Relaxation involves being quiet, relaxing the muscles in your body, and breathing slowly and deeply.
You can try relaxation techniques on your own, or you could join a relaxation or yoga class. There are also a lot of books and apps that could help you.
Complementary therapies can help you relax
Complementary therapies like massage and yoga can help reduce stress and anxiety.
Find out more about complementary therapies and how to use them safely.
Keep as fit and active as you can
Staying active is one of the most helpful ways to boost your mood. Physical activity has been shown to help with low mood and depression.
Sometimes people living with a lung condition feel they need to avoid too much activity, to avoid feeling breathless. But not being active can make your breathlessness worse in the long term.
Making yourself moderately breathless by being active is good for your lungs and won’t harm you. In fact, keeping active strengthens your muscles and can improve your breathing and general health.
As well as improving your lung symptoms, keeping active could help you to feel less anxious. Even a gentle walk or a chair Zumba session could improve your mood.
You can also keep active by going on a pulmonary rehabilitation (PR) course which has been shown to improve mental well-being as well as fitness.
"Exercising, like jogging, walking, group exercise activities, or gym workouts, particularly with a friend, provides a distraction, to avoid always focusing on what’s causing you stress." — Doug, living with asthma
Find out more about keeping active when you have a lung condition.
Download our exercise handbook with activities you can do at home and ways to track your progress.
Eat and drink healthily
Eating a balanced diet is important for your mental health. In fact, eating healthy foods can help you avoid a low mood.
- Some people find that cutting out caffeine helps them to feel less anxious. Caffeine gives you a burst of energy when you first drink it. But drinks that have caffeine in them, like tea, coffee, and some fizzy drinks, can cause your heart to beat faster or make you feel shaky later.
- Foods high in sugar can also add to feelings of anxiety.
- Drinking alcohol can affect your mental health. It can make depression symptoms worse. If you can drink alcohol less, or avoid it altogether, you should notice fewer symptoms of anxiety and depression. If you have asthma, alcohol can be an asthma trigger for some people.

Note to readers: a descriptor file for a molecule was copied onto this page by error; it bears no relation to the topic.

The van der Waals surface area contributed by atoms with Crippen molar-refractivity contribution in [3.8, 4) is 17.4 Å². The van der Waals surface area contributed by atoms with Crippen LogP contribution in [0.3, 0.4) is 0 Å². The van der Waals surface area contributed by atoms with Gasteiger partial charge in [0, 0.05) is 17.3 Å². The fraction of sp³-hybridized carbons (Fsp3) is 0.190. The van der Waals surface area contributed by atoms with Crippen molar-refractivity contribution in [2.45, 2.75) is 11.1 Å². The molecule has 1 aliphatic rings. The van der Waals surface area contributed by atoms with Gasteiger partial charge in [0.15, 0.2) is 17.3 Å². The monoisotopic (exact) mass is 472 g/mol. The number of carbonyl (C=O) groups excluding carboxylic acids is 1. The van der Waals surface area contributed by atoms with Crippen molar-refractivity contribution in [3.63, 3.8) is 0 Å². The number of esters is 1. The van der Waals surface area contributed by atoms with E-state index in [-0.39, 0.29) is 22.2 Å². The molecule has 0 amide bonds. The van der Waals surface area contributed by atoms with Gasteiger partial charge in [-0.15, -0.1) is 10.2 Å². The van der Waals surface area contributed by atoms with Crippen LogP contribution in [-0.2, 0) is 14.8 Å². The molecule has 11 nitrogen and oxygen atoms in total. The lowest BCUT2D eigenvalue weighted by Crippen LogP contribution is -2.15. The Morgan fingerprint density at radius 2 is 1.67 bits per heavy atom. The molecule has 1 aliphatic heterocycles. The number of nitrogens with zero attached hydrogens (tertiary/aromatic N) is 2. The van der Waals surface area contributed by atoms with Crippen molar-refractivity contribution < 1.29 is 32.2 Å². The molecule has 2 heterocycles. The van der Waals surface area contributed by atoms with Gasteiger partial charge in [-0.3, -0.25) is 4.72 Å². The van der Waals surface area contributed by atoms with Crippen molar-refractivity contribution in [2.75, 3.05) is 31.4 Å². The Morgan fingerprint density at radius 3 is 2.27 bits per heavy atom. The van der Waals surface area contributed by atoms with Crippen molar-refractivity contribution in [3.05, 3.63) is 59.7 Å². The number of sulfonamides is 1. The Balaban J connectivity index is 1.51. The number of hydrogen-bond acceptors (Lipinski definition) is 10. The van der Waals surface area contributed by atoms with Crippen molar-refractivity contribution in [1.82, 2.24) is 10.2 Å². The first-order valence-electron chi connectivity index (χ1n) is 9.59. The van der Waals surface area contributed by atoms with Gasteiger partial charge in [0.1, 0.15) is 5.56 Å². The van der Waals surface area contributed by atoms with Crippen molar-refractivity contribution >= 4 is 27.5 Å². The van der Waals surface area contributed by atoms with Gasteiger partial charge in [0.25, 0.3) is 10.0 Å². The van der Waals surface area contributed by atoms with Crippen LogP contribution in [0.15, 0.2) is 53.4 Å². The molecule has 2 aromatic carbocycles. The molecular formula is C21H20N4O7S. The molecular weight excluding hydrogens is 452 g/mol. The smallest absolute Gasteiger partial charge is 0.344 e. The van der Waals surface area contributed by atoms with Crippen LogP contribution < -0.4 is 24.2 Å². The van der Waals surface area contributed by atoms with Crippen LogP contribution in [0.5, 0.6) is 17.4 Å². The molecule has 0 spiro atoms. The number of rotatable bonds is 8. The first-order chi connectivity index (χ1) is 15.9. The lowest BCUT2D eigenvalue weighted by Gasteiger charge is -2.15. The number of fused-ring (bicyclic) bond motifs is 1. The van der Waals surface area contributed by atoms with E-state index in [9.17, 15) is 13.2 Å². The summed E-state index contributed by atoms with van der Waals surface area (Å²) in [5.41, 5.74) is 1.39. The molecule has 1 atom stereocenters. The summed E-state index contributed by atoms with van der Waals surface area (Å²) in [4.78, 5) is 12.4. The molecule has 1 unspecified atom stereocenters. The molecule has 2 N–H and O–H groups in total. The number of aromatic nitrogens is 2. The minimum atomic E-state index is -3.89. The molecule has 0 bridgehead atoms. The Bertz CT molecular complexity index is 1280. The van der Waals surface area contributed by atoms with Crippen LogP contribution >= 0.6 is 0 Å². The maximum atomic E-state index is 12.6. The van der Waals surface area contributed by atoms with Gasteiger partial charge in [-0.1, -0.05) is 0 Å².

The charity Mind have more information about which food and drink can affect your mood.
Read more about eating well for healthier lungs.
Connect with others
- Talking to other people who understand what you’re going through can be a big help. Join an Asthma + Lung UK support group to learn more about living with a lung condition and make friends in your local area. You can also join our online community, where you can chat 24 hours a day, 7 days a week about whatever’s on your mind.
- Find support to help you manage loneliness and improve your well-being. Mind and Age UK have useful information on practical things you can do and places you can look to for support.
- Keep active and meet people by signing up to our exercise groups, singing groups or do a pulmonary rehabilitation (PR) course.
I’d recommend talking to someone about how you’re feeling. I spoke to people with lung conditions on the online forum, but you could also go along to an Asthma + Lung UK support group.
You could talk to a friend or a member of your family too – they don’t need to know all about your lung condition. The important thing is that you talk to someone, especially when you’re down.
Avoid smoking and drugs
Some people may want to smoke more when they’re stressed or anxious because they think smoking calms them down. In fact, smoking can make feelings of anxiety worse. The NHS recommends quitting smoking to help your mental health.
Try a new hobby or learn something new
Trying a new hobby, or learning something new, can boost your mood. It can give you something positive to focus on and take your mind off negative things you might be feeling. It can also be a great way to meet new people.
A lot of people with lung conditions find that music helps them manage their physical and mental health.
Why not try our music groups?
Spend time outside
Spending time outside has been shown to improve your physical and mental well-being. It can help improve your mood and reduce feelings of stress.
And studies suggest that being around nature is good for your breathing. Try visiting your local park, or getting out in the garden if you have one.
Spending time outside has been found to help with mental health problems, including depression. Being outside in natural light can also be helpful if you experience seasonal affective disorder (SAD).